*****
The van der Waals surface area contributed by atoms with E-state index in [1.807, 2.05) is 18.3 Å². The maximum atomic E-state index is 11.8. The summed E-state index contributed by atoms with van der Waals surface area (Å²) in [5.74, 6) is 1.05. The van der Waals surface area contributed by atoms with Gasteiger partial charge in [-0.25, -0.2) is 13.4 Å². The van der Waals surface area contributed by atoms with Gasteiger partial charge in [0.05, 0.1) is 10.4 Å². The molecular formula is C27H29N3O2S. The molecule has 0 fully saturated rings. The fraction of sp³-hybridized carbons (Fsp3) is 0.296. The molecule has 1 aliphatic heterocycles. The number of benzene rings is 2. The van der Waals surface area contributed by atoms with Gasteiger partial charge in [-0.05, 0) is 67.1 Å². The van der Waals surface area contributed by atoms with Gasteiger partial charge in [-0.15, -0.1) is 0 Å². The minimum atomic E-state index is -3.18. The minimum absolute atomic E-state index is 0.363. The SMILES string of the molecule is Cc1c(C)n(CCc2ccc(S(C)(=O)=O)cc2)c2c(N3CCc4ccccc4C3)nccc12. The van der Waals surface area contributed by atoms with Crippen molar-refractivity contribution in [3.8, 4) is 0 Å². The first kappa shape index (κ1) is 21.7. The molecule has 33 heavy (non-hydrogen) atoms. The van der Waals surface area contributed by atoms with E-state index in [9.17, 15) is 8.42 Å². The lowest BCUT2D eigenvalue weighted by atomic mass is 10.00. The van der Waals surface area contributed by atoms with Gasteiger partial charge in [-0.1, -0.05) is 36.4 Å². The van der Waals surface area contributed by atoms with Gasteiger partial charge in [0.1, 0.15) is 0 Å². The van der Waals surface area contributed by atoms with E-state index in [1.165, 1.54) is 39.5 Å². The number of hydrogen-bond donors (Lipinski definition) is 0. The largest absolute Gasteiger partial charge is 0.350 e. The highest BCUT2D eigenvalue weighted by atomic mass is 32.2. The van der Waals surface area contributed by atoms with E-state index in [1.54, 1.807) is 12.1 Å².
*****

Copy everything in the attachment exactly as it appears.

The van der Waals surface area contributed by atoms with E-state index in [1.807, 2.05) is 18.3 Å². The maximum atomic E-state index is 11.8. The summed E-state index contributed by atoms with van der Waals surface area (Å²) in [5.74, 6) is 1.05. The van der Waals surface area contributed by atoms with Gasteiger partial charge in [-0.25, -0.2) is 13.4 Å². The van der Waals surface area contributed by atoms with Gasteiger partial charge in [0.05, 0.1) is 10.4 Å². The molecular formula is C27H29N3O2S. The molecule has 0 fully saturated rings. The fraction of sp³-hybridized carbons (Fsp3) is 0.296. The molecule has 1 aliphatic heterocycles. The number of benzene rings is 2. The van der Waals surface area contributed by atoms with Gasteiger partial charge in [-0.05, 0) is 67.1 Å². The van der Waals surface area contributed by atoms with Gasteiger partial charge in [-0.15, -0.1) is 0 Å². The minimum atomic E-state index is -3.18. The minimum absolute atomic E-state index is 0.363. The SMILES string of the molecule is Cc1c(C)n(CCc2ccc(S(C)(=O)=O)cc2)c2c(N3CCc4ccccc4C3)nccc12. The van der Waals surface area contributed by atoms with Crippen molar-refractivity contribution in [3.8, 4) is 0 Å². The first kappa shape index (κ1) is 21.7. The molecule has 33 heavy (non-hydrogen) atoms. The van der Waals surface area contributed by atoms with E-state index in [9.17, 15) is 8.42 Å². The lowest BCUT2D eigenvalue weighted by atomic mass is 10.00. The van der Waals surface area contributed by atoms with Gasteiger partial charge in [-0.1, -0.05) is 36.4 Å². The van der Waals surface area contributed by atoms with Gasteiger partial charge in [0.1, 0.15) is 0 Å². The van der Waals surface area contributed by atoms with E-state index in [1.165, 1.54) is 39.5 Å². The number of hydrogen-bond donors (Lipinski definition) is 0. The largest absolute Gasteiger partial charge is 0.350 e. The highest BCUT2D eigenvalue weighted by atomic mass is 32.2. The van der Waals surface area contributed by atoms with E-state index in [1.54, 1.807) is 12.1 Å².